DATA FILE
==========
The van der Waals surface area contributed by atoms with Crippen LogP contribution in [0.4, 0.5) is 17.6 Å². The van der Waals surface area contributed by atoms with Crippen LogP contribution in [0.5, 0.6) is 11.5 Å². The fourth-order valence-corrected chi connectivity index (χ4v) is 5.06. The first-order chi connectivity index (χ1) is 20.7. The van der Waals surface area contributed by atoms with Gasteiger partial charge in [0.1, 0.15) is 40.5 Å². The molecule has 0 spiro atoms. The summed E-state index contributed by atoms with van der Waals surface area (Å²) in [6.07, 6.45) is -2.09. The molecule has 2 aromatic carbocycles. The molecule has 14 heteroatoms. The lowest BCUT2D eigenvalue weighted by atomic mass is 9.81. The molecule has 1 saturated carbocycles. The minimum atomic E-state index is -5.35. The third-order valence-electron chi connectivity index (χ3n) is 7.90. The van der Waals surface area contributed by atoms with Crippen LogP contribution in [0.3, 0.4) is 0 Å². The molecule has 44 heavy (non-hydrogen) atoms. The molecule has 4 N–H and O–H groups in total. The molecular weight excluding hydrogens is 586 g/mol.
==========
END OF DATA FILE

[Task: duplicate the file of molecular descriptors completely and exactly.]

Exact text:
The van der Waals surface area contributed by atoms with Crippen LogP contribution in [0.4, 0.5) is 17.6 Å². The van der Waals surface area contributed by atoms with Crippen LogP contribution in [0.5, 0.6) is 11.5 Å². The fourth-order valence-corrected chi connectivity index (χ4v) is 5.06. The first-order chi connectivity index (χ1) is 20.7. The van der Waals surface area contributed by atoms with Gasteiger partial charge in [0.1, 0.15) is 40.5 Å². The molecule has 0 spiro atoms. The summed E-state index contributed by atoms with van der Waals surface area (Å²) in [6.07, 6.45) is -2.09. The molecule has 2 aromatic carbocycles. The molecule has 14 heteroatoms. The lowest BCUT2D eigenvalue weighted by atomic mass is 9.81. The molecule has 1 saturated carbocycles. The minimum atomic E-state index is -5.35. The third-order valence-electron chi connectivity index (χ3n) is 7.90. The van der Waals surface area contributed by atoms with Crippen LogP contribution in [0.3, 0.4) is 0 Å². The molecule has 44 heavy (non-hydrogen) atoms. The molecule has 4 N–H and O–H groups in total. The molecular weight excluding hydrogens is 586 g/mol.